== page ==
Probiotic Bifidobacterium lactis, anti-oxidant vitamin E/C and anti-inflammatory dha attenuate lung inflammation due to pm2.5 exposure in mice

C. Panebianco, F. Bou Nasser Eddine, G. Forlani, G. Palmieri, L. Tatangelo, A. Villani, L. Xu, R. Accolla, V. Pazienza

Research output: Contribution to journalArticle


The incidence of asthma and allergic diseases of the airways is constantly increasing, both in the industrialised and developing countries, due to harmful and excessive quantities of air pollution. Although some studies have shown an effect of dietary supplementation of specific nutrients (especially with anti-oxidant and anti-inflammatory properties) in reducing airways inflammatory response, the results are not yet conclusive and the science is still at its infancy. Our hypothesis is that combining such nutrients could provide more benefits than using them alone. The aim of the research project proposed here is to investigate whether specific combinations of nutrients (docosahexanoic acid, vitamin C and E, and Bifidobacterium lactis strain BB-12®, included in an engineered diet) can act synergistically to reduce inflammation given by high level of air pollution. Beside the role of docosahexanoic acid, vitamins C and E on airways inflammatory disease, no study examined the effect of the supplementation of this probiotic strain in pathological conditions caused by air pollution so far. Herein we used a well-established in vivo model for the study of pollution effects, which consists in female BALB/c mice receiving by pharyngeal aspiration either a sham or a particulate matter with diameter <2.5 μm (PM 2.5) containing aerosol. Before treatment, mice were fed either a chow or a supplemented diet. By performing histological analyses and gene expression profiles on lung sections and serum measurement of the cytokine interleukin 10, we found that a specific combination of all the aforementioned nutrients rather than nutrients alone had a synergistic protective effect against PM2.5-induced inflammation. In conclusion, our study support that a supplemental nutritional intervention based on a combination of the probiotic B. lactis BB-12, the anti-oxidant vitamin C and E, and the anti-inflammatory docosahexanoic acid represents a rational option for alleviating air pollution-related lung inflammation.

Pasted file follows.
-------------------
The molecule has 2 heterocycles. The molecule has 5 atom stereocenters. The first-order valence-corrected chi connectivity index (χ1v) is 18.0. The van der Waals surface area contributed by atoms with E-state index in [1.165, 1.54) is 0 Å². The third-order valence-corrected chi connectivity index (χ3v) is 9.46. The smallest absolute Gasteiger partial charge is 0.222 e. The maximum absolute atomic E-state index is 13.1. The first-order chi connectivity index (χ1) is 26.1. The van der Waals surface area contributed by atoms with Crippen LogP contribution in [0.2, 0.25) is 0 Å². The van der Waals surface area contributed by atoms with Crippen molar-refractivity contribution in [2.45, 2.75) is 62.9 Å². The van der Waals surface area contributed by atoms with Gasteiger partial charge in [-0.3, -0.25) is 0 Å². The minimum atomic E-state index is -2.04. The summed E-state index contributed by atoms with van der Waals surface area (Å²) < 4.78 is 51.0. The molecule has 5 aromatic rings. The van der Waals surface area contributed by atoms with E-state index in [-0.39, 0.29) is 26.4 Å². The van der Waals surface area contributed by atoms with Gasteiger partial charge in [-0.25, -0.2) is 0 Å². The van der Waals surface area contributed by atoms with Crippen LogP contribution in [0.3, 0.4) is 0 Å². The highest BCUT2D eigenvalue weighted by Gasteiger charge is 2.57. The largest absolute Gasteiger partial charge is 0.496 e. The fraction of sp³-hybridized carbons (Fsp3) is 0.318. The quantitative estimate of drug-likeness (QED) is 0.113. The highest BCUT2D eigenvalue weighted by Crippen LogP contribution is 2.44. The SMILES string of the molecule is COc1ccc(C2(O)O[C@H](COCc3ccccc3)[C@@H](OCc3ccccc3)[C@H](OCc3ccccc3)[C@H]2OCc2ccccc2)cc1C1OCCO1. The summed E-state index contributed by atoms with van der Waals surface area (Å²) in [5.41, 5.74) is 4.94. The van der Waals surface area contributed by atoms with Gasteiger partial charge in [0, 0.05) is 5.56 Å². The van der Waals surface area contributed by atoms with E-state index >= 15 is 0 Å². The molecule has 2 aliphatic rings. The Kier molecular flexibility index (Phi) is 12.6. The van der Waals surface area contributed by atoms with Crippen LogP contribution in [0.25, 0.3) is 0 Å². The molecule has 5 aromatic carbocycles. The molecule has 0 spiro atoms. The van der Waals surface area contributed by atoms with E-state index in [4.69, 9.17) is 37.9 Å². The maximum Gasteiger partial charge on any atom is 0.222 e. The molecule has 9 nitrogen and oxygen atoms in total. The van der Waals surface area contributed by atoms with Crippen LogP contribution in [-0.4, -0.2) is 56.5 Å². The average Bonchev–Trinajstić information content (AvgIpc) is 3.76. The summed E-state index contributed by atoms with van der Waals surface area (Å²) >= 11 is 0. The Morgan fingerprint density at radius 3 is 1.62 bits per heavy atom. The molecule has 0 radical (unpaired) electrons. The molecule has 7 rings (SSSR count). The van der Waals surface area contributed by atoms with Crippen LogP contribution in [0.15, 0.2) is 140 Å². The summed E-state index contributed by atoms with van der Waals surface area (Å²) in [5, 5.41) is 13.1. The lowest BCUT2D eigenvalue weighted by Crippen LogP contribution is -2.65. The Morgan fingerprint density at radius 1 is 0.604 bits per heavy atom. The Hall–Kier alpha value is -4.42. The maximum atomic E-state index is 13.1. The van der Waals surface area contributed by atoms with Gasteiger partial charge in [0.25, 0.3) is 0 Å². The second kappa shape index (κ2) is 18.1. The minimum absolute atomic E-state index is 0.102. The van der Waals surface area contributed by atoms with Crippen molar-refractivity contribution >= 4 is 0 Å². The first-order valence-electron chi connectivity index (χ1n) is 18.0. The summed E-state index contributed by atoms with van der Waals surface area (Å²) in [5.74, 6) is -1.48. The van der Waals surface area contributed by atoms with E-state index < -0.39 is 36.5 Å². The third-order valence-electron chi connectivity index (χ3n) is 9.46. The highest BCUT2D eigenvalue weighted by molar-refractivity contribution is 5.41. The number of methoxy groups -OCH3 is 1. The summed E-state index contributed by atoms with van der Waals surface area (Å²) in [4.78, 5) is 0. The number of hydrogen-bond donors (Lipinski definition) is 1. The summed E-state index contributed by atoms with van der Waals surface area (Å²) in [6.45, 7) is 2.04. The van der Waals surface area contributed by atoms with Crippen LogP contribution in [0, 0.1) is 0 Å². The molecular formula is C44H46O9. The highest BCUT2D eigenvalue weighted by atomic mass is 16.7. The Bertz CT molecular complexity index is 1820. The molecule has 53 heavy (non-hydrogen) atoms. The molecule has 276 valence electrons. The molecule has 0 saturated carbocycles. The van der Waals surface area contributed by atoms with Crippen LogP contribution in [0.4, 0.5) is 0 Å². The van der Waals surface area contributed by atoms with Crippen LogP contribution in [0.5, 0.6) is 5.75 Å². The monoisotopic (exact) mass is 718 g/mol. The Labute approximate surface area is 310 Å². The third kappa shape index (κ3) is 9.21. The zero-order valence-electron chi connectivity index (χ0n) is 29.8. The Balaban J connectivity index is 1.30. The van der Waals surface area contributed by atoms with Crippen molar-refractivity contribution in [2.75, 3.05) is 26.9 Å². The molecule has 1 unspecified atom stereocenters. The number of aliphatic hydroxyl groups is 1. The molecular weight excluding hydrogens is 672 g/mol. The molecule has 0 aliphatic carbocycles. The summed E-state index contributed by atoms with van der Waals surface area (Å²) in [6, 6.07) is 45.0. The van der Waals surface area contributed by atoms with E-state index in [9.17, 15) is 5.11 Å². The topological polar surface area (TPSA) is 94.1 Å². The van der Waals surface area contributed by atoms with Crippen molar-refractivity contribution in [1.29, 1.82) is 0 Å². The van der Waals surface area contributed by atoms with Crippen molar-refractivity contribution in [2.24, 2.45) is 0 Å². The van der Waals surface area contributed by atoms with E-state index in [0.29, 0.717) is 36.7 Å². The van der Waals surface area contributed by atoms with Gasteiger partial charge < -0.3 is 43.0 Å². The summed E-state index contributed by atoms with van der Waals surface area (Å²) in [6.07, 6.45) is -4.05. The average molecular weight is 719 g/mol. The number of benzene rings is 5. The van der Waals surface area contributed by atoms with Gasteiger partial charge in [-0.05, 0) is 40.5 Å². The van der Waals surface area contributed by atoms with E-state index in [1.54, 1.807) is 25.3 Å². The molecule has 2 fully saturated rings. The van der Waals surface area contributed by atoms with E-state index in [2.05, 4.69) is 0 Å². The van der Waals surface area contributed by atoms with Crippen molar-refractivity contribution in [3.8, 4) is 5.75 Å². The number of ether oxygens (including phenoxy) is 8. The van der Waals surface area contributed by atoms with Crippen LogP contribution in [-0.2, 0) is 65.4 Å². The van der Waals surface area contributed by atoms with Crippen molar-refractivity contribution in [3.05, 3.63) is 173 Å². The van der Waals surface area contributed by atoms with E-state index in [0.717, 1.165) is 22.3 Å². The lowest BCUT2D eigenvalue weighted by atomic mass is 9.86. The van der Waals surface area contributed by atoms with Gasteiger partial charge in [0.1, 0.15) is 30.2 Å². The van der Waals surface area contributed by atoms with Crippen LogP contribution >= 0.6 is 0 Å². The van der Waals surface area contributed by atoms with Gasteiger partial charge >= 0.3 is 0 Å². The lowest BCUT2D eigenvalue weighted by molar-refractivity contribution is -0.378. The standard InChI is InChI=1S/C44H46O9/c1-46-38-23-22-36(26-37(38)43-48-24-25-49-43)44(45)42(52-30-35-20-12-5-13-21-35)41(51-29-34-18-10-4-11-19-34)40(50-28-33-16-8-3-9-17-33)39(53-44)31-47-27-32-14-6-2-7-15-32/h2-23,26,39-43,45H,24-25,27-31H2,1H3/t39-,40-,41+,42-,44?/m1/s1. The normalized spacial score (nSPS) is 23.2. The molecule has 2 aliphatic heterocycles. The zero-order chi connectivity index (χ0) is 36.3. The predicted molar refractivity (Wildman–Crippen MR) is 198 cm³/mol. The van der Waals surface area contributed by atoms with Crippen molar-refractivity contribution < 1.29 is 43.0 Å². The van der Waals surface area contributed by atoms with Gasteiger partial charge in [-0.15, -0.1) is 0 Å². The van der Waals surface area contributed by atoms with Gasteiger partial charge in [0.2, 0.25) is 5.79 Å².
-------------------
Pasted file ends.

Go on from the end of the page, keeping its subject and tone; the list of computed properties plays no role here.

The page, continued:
Original languageEnglish
Pages (from-to)69-75
Number of pages7
JournalBeneficial microbes
Issue number1
Publication statusPublished - Feb 8 2019



  • inflammation
  • lung
  • mice model
  • nutrients
  • pollution

ASJC Scopus subject areas

  • Microbiology
  • Microbiology (medical)

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